At the beginning of April, the World Health Organization updated its stance regarding masks. While medical-grade masks should still be reserved for medical professionals, they also suggest that homemade face coverings could help minimize the spread of the virus. Ever since then, my wife and I have taken to covering our faces in public.
It’s…certainly an adjustment.
“Just drop it off at the table.”
From an outsider’s perspective, it may have looked like I was engaging in illicit activity. Standing on my cousin Adrienne’s front porch, she cracked the window open just a little and gave me the instructions to drop off the Ziploc bag of Nintendo Switch games I brought for them to borrow. I put down the stash of games and picked up the container of soup she made for me as part of this trade. Backing away about 12 feet, she and her 3-year old son Kai opened the door and yelled, “Thank you!” I got back in the car and left.
Most of the time, downtown Toronto is a bustling metropolis. But right now is not most of the time. During a past Saturday afternoon post-pandemic, Steff and I had to make a trip into the city to get a few things she needed from her work. What we saw was certainly…different.
In light of recent events, I’ve been thinking a lot about the value of life. From those who lick toilet seats in front of a camera in order to chase social media stardom. To greedy corporations running non-essential businesses that force their minimum-wage workers to put their lives on the line. To certain government officials that would rather watch thousands of people die in order to revitalize the economy. To certain world leaders who defiantly stand opposed to safety measures in a foolish attempt to look strong. It’s clear to me that the value of life varies from one person to the next.
The way I see it now, the health and well-being of ourselves and others is everything. We should be doing everything we can to protect that. Everything else is inconsequential by comparison.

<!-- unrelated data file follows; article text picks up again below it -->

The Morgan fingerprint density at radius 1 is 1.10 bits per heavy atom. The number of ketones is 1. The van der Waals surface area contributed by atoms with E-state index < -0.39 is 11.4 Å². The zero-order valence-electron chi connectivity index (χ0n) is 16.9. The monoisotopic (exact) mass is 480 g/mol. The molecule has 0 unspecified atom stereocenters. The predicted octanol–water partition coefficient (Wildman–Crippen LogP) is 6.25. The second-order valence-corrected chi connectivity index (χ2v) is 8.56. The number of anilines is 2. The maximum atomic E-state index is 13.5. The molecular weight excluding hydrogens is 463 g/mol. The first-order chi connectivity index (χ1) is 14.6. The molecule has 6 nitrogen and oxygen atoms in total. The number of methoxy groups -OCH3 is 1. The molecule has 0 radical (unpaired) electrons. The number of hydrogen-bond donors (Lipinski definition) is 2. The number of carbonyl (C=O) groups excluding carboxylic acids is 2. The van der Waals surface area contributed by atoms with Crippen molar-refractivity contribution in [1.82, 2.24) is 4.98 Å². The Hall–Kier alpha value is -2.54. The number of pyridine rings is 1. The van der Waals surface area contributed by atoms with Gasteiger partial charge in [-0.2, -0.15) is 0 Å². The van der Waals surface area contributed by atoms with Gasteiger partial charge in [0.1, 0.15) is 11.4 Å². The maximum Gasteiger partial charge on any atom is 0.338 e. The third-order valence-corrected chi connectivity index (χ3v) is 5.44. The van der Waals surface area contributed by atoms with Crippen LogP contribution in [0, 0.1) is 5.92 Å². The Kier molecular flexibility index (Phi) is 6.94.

“Can we take a walk to the park?”
Having spent all of yesterday and most of today indoors, Steff asked me if we could go outside to shake off her cabin fever. Our area is not at a point where we’re quarantined to the house under martial law, so there were no legal ramifications for doing so. Though I’m probably more concerned than most, I agreed. We got dressed, walked to the park, played a bit of Pokemon Go, and went home.
Practicing social distancing is one of the best measures we have right now when it comes to minimizing the spread of COVID-19. However, the process is having adverse effects on the mental health of many.
“Miss, you forgot this.”
Noticing that the woman in front of me in the checkout had left a can in her basket, I picked it up and handed it to her. The woman, obstructing her mouth with a winter scarf, pinched the opposite end of the can with her index finger and thumb, deliberately minimizing contact. As soon as she took possession, she handed the can to the cashier, saying she didn’t want it anymore.
Oh. I see how it is.
Within a span of 30 minutes on March 11th, Tom Hanks confirmed he had it, the NBA season was cancelled because of it, and travel to the US from Europe was shut down to prevent its spread. The next day – while working from home for the sake of social distancing – my laptop served as a window to the collapse of the western world. One after the other, from the stock market, to schools, every professional sport, every major public gathering, and even Disney theme parks bowed down to COVID-19. Rightfully so. It poses a massive threat to humanity and we should be taking every precaution to minimize its spread.
And here I am, creating content about gaming, just like I always have. But as the situation outside the In Third Person universe develops, this work feels increasingly…vapid and oblivious in these times.